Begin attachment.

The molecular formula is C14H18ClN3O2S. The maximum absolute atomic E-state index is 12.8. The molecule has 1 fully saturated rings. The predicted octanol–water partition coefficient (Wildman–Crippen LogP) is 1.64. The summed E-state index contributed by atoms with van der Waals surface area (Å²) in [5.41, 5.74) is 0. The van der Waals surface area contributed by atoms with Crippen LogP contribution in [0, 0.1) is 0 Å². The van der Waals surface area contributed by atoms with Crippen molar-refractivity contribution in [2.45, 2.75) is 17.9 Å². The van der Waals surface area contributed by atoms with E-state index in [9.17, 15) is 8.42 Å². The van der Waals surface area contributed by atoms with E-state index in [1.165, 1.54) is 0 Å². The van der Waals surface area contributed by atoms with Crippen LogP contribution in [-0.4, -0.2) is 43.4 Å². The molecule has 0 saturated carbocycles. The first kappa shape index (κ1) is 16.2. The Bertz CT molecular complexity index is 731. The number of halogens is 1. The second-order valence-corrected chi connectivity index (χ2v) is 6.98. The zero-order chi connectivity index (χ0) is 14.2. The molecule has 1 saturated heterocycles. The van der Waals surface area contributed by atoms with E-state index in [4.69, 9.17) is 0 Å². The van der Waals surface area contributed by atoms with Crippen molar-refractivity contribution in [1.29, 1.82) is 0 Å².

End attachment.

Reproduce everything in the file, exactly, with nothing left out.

The molecular formula is C14H18ClN3O2S. The maximum absolute atomic E-state index is 12.8. The molecule has 1 fully saturated rings. The predicted octanol–water partition coefficient (Wildman–Crippen LogP) is 1.64. The summed E-state index contributed by atoms with van der Waals surface area (Å²) in [5.41, 5.74) is 0. The van der Waals surface area contributed by atoms with Crippen LogP contribution in [0, 0.1) is 0 Å². The van der Waals surface area contributed by atoms with Crippen molar-refractivity contribution in [2.45, 2.75) is 17.9 Å². The van der Waals surface area contributed by atoms with E-state index in [9.17, 15) is 8.42 Å². The van der Waals surface area contributed by atoms with E-state index in [1.165, 1.54) is 0 Å². The van der Waals surface area contributed by atoms with Crippen LogP contribution in [-0.4, -0.2) is 43.4 Å². The molecule has 0 saturated carbocycles. The first kappa shape index (κ1) is 16.2. The Bertz CT molecular complexity index is 731. The number of halogens is 1. The second-order valence-corrected chi connectivity index (χ2v) is 6.98. The zero-order chi connectivity index (χ0) is 14.2. The molecule has 1 saturated heterocycles. The van der Waals surface area contributed by atoms with E-state index in [4.69, 9.17) is 0 Å². The van der Waals surface area contributed by atoms with Crippen molar-refractivity contribution in [1.29, 1.82) is 0 Å².